The nickname is typical of Cameron’s approach in these stories, which is insouciant and brisk and replete with references to culture both high and low. (One story features a woman waiting in line at an SF convention to meet the actor Leonard Nimoy.) There is plenty that happens in these stories: a couple trying to flee Calgary in a snowstorm almost drive off the road; a man in another story escapes a car wreck only to shoot himself in the head with a rifle the following day; a woman abandons her friends at a debauched outdoor music festival.

But despite the engaging action and a clever interweaving of themes and subjects – including repeated appearances of the funeral hymn “Amazing Grace” and a Japanese legend concerning origami cranes — the technical aspect of the writing does not reach the same level as in Turner’s collection. These are stories that foreground emotion over linguistic legerdemain, though that is not entirely a bad thing: there is plenty of feeling in these pages, and the stories benefit from the resulting forward momentum.

— Steven Beattie


Kat Cameron, a Swift Current-born poet, fiction writer, and English literature prof at Edmonton’s Concordia University, has penned a place-specific collection of sometimes-linked stories with an intriguing title: The Eater of Dreams, and the 67-page eponymous story is a fascinating read, complete with a 100-year-old ghost, a grieving and disillusioned English teacher in Japan, and so many sensory-rich glimpses into Japanese culture — albeit from an outsider’s perspective — readers might almost believe they are there.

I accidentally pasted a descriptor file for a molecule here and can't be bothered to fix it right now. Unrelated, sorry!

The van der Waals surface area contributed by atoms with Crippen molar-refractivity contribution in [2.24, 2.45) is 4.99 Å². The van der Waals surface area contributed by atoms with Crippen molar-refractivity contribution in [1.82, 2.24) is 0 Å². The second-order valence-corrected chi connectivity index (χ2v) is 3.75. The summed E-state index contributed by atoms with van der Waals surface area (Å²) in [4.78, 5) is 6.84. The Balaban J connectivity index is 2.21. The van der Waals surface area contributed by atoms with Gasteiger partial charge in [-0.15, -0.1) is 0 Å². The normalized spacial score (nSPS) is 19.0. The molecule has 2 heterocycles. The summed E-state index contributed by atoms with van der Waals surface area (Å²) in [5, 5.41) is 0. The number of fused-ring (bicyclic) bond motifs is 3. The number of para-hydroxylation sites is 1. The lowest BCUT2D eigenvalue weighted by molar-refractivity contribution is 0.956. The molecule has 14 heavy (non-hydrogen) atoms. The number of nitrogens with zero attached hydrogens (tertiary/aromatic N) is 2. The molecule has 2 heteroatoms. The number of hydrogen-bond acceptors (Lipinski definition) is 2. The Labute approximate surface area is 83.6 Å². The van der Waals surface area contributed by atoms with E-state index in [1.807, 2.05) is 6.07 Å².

The opening stories are Edmonton-based, and as a former resident of that city I enjoyed tagging along with the female protagonists to the Muttart Conservatory, Whyte Ave, and Jubilee Auditorium, even if these gals were not in the happiest moods. One was not having any fun being the sole woman in a trio at the Muttart Conservatory without a toddler, then she lost her friend’s little girl among the poinsettias. Zoe lives in a university-area garret that’s so cold her “breath fogged the air while she watched late-night TV, huddling under three comforters,” and she’s terrified an abusive ex will reappear. In a linked story, Zoe accompanies her new boyfriend to a family funeral in Calgary, and not only does she get put on the spot by being asked to sing “Amazing Grace,” she forgets the words; a snowstorm forces them to turn around on the highway at the end of the miserable day; and she contends that her “problems trailed after her like plumes of car exhaust on a winter night.”

Some of the descriptions really stand out, i.e., in another Zoe story, her brother “has a small goatee, like a line of dirt extending down from his sideburns.” In “Searching for Spock,” Kalla’s grandfather “smelled of peppermints, mothballs, and wool,” and her grandmother’s early-morning baking filled the kitchen with smells of “crystallized brown sugar and yeast with a bitter overlay of smoke.”

The sensory details are strongest in the effective title story. The protagonist, Elaine, is lonely and grieving the death of her fiancé while teaching at a Japanese high school. This is good: “The air smells of gasoline, hot tar, spilled beer, overlaid with a whiff of freesias and roses. The rain starts, a few sprinkles, then falls in thick, warm ropes” and it “drums on the iron stairs”. See, smell, hear.

Elaine’s estranged from her parents and apart from a connection with one kind student, her “longest conversations have been crank phone calls,” i,e., students calling to giggle and ask “Do you li-ku sex-u?” Elaine begins to appreciate the company of Lafcadio, a former writer and present ghost who frequently materializes as a misty shape in the teacher’s cockroach-infested apartment. When the details take shape — “His hair is white and springs back from his forehead with a Mark Twain folksiness,” — she thinks, “If I had to attract a ghost, couldn’t he be thirty-something and look like Laurence Fishburne.”